Almost all of my experience with Cambodian cuisine comes from trying the odd recipe from books broadly focusing on Asian, or somewhat more particularly, Southeast Asian cookery. There is no shortage of books on Vietnamese or Thai food, of course, but Cambodia has thus far received short shrift and it is not easy to get a sense of the cuisine of that nation from those generalized cookery books in which Cambodian dishes are not widely featured. As such, it was indeed a pleasant surprise when I came across this very nice little volume… Continue reading “Review: The Food & Cooking of Cambodia”
Today’s post definitely falls within the category of : ‘and now for something completely different…’
A couple of weeks ago, Madam Weeble over at Fear No Weebles (a blog I follow and urge you to check out) posted a little piece entitled The Obligatory Search Term Post in which she lamented that none of the search terms bringing people to her site were ‘dirty or really demented’. Getting hits from sexually bizarre search terms is, apparently, a common experience for bloggers, even though their subject is not remotely pornographic, and many have written posts describing the experience.
My WordPress ‘stats’ page lists all the search terms that people have used to find my blog and, thus far, all have been strictly food related. One of the comments to Madam Weeble’s post read: ‘put the words “naked, nude or boner” in your posts and you will see some freaky ass search terms’. This got me thinking… It would, it seems to me, be a very interesting experiment to do a post on, say, useful cooking tips, and work in as many ‘naughty’ words as possible. Now, I realize that this is a totally cheap, not to mention utterly shameless, way to drive up blog ‘traffic’, but it might provide an interesting subject for a post a few months down the road…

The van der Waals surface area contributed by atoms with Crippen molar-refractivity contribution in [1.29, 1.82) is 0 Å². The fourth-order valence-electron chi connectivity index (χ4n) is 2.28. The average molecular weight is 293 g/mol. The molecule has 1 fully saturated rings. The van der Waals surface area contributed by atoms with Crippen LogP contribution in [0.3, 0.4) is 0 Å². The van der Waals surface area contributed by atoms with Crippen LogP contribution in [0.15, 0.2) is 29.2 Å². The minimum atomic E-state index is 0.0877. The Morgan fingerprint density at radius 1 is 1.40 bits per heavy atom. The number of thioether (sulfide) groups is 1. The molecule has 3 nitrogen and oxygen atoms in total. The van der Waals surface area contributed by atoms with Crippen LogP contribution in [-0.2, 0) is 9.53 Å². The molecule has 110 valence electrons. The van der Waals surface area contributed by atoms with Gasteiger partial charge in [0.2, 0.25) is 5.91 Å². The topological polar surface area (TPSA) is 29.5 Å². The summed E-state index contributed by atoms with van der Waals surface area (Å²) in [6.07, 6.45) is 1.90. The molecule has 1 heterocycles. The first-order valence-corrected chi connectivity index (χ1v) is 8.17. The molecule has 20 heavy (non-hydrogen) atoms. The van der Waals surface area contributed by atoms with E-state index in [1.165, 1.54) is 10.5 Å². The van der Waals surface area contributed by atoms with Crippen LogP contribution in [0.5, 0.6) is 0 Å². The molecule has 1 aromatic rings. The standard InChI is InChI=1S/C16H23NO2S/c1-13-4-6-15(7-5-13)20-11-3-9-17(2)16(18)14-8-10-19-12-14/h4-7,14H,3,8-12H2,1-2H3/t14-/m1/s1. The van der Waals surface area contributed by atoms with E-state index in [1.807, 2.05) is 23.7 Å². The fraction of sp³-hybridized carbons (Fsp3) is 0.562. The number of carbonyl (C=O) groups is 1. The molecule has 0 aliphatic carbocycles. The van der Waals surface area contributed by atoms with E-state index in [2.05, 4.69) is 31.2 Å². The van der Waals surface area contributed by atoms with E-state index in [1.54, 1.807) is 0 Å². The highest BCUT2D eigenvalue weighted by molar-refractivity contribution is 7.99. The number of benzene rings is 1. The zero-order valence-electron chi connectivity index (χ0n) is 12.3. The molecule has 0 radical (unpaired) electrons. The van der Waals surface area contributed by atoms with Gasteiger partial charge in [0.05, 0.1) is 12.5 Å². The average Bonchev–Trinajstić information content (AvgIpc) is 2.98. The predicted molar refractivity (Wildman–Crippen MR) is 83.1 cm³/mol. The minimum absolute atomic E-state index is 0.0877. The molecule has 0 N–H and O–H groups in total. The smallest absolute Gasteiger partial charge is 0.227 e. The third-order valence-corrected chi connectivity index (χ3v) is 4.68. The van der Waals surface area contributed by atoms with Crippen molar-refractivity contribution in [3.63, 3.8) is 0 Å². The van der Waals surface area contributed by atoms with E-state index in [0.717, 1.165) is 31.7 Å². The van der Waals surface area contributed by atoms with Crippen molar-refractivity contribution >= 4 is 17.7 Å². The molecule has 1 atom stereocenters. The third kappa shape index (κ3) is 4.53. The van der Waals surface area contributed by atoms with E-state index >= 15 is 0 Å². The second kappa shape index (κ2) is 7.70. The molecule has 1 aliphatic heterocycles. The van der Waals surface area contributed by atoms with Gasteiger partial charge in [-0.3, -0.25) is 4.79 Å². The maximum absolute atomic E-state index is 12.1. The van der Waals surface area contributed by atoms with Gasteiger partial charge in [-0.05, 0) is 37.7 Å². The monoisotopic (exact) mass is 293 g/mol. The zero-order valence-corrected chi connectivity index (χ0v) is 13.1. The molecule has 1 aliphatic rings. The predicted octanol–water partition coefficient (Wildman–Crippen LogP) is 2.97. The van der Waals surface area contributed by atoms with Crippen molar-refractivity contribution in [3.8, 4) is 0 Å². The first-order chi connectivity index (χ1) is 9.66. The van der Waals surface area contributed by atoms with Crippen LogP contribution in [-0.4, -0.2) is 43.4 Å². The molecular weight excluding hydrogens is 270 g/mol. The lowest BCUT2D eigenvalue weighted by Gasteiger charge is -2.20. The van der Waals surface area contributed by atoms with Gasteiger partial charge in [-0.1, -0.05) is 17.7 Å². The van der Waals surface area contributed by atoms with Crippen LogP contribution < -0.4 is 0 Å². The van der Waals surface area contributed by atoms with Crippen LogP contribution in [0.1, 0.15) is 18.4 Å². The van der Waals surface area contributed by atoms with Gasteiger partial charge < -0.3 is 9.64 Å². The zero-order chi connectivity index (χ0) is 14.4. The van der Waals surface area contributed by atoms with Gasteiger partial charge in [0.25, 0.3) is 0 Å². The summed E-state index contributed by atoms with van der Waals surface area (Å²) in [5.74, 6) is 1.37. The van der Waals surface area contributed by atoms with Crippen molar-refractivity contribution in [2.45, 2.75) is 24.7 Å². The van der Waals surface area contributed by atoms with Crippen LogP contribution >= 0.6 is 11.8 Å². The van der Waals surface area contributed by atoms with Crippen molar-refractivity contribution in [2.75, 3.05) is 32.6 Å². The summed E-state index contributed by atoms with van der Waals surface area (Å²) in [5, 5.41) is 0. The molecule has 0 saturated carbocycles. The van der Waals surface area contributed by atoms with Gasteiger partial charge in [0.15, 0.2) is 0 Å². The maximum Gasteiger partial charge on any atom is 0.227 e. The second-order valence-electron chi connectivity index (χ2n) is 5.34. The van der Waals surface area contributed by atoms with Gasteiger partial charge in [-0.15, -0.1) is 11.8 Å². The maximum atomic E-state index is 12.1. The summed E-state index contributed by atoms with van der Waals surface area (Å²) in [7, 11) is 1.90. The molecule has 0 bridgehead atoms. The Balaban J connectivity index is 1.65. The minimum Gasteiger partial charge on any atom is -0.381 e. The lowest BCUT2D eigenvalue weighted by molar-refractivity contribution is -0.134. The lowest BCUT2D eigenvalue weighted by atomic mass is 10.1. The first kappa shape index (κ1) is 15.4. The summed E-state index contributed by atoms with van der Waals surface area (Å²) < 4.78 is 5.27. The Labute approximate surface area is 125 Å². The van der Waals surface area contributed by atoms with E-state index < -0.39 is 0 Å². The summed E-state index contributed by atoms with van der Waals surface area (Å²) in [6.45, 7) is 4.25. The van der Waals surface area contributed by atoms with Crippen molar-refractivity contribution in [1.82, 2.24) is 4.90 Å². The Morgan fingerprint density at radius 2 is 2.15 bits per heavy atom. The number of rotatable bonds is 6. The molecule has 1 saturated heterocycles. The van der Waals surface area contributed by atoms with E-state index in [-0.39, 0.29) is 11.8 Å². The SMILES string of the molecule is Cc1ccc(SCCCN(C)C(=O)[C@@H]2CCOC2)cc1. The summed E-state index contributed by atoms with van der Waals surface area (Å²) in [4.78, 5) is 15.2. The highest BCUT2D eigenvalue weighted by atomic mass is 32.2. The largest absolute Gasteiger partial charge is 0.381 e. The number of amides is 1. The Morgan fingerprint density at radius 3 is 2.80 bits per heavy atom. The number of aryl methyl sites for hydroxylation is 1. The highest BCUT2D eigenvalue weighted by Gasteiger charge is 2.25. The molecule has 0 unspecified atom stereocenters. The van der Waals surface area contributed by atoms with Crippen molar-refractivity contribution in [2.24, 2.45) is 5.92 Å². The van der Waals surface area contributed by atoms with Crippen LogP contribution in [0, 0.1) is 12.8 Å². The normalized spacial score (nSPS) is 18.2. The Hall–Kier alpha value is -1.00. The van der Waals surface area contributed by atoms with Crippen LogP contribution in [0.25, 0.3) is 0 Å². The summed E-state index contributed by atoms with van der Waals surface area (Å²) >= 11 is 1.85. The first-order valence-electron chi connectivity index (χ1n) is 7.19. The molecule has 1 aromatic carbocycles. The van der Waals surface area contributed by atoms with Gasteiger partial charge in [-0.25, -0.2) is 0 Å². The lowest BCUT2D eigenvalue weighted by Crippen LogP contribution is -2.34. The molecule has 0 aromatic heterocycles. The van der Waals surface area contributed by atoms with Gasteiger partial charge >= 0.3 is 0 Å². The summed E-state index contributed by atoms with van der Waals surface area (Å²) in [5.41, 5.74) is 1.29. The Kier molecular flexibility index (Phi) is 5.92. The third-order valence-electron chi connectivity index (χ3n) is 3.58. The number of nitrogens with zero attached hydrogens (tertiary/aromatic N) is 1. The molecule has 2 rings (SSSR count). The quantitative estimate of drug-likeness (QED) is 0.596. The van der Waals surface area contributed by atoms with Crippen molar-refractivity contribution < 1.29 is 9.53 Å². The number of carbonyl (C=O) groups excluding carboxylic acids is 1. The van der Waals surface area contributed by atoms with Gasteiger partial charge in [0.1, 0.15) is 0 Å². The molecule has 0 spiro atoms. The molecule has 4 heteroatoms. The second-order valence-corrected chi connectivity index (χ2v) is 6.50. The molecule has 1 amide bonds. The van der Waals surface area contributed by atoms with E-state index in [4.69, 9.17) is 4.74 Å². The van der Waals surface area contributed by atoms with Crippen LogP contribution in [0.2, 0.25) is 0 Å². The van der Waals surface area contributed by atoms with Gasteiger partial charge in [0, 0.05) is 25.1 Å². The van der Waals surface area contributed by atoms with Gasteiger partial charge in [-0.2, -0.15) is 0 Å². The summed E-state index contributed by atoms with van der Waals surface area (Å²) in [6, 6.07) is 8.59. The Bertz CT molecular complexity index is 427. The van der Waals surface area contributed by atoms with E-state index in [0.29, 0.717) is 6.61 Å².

By the way, my introductory picture is reproduced with kind permission of Jess over at Naked Vegan Cooking (yes, such a site exists). I very much hope that the picture hasn’t caused any of more sensitive readers to immediately cancel their subscriptions and I should say, before going on, that if naughty words and pictures aren’t your cup of tea, you may wish not to read on… Continue reading “Naughty Cooking Tips”
By Deh –Ta Hsiung
Publisher:St. Martin’s Press;
Although this book does contain a good number of recipes, it is not a cookery book, as such; rather it is nice little introductory reference to many of the ingredients used in Chinese cuisine. At one time, I used to own two other books by the same author, Chinese Cookery Secrets and Chinese Cooking Made Easy, but both were so mediocre that I eventually gave them away during a cull of my library. This one, however, is a definite keeper. Continue reading “Review: The Chinese Kitchen”
By Buwei Yang Chow
Publisher: Vintage Books
Publication Date: 1972
Note: First Edition published in 1945
This book was written during the Second World War and is thus, I believe, the oldest in my Chinese cookery book collection. The author, Buwei Yang Chow, was a medical doctor who studied medicine in Japan and, after a brief return to her native country, came to the United States before the Communist takeover. She developed a serious interest in cookery and, at the insistence of a friend, wrote this classic little book. Her husband helped her in this endeavor and, as noted in the Foreword, the pair of them are to be credited with coining the term ‘stir-frying’. This alone marks the book as something of a collector’s item as does the fact that the preface was written by Pearl S. Buck, Nobel Prize winner and author of ‘The Good Earth’. Continue reading “Review: How to Cook and Eat in Chinese”
by Fuschia Dunlop
Publisher: W. W. Norton & Company
Publication Date: 2003
NOTE: First published in Britain by Penguin books under the name ‘Sichuan Cookery’.
Fuschia Dunlop is a chef and food writer who also publishes a blog I follow regularly and which is listed in my blog-roll. During a trip to China in 1992, Ms. Dunlop became fascinated with the language and food and subsequently enrolled at the Sichuan Institute of Higher Cuisine in Chengdu where she mastered the complex science and art of Sichuan cookery. Indeed, she was, I gather, the first westerner to complete the program. This book, the first of three she has written to date, is a very in-depth look at the cuisine of that province and it has won her both awards and justifiably favourable reviews from critics around the world. Continue reading “Review: Land of Plenty (Sichuan Cookery)”